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Archive for the ‘knitting’ Category

Learning what friendship is all about

I had sadly wiped the slate of friendship clean throughout the years, focusing all my energies on my husband, my children and my work. The few friends I had seemed to slip away like sand through my fingers, as I blatantly ignored them in favor of my family. My introverted nature didn’t help matters, and I found the only friend I really had to do things with was my husband. Luckily I did manage to keep in touch with a high school friend, Denise, who lived out of state – and I was a poor friend to her, not responding to her invitations to visit. Bless her though, she kept our friendship going even though I was such a weak participant. I found myself becoming so envious of women who had a close circle of female friends. I wanted to be one of those women.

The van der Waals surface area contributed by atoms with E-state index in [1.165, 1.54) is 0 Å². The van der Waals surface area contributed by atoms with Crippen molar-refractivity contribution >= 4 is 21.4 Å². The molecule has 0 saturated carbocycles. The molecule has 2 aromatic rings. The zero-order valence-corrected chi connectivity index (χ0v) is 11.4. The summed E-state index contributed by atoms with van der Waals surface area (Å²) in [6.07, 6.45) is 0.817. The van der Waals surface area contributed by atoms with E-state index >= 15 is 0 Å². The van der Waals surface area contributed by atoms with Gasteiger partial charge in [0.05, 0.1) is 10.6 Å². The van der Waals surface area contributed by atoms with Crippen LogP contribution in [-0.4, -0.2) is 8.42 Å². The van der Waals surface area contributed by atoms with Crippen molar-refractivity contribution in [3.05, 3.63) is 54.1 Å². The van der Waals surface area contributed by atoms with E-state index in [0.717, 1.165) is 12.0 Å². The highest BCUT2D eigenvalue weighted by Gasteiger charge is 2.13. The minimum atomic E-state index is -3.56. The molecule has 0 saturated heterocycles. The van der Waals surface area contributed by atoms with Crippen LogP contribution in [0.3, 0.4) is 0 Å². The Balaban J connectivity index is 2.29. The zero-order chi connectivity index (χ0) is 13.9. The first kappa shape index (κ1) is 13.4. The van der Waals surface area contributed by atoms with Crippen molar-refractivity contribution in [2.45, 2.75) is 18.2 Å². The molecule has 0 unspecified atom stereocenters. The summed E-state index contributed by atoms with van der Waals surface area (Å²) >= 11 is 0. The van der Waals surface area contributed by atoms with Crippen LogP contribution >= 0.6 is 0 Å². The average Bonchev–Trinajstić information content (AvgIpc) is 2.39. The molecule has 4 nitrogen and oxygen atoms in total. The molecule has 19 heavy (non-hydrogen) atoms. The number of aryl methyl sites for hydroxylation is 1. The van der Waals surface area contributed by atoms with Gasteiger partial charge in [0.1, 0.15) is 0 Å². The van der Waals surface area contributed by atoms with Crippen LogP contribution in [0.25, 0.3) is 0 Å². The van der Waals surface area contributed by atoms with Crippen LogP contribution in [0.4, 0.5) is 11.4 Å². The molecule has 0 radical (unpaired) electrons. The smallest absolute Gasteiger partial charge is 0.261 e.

Mistakenly, I thought that having my husband as my only friend was enough. But as our children grew older and didn’t need or want my attention so much, I saw how limited my world of connections with others really was. And I also saw that my spouse and I were really not on the same page in so many ways, and we divorced. Now I was starting over from scratch, trying to remember not only how to make friends, but how to be a good friend. And I have learned so much.

I have learned that sometimes we come together as friends, for reasons unknown, only to find ourselves drifting apart from each other. But that is the way of life at times, and even though we don’t connect with those friends like we used to, they are still a connection in our hearts. I have learned not to burn so many bridges, as life is an ebb and flow, and I may flow back to old friends.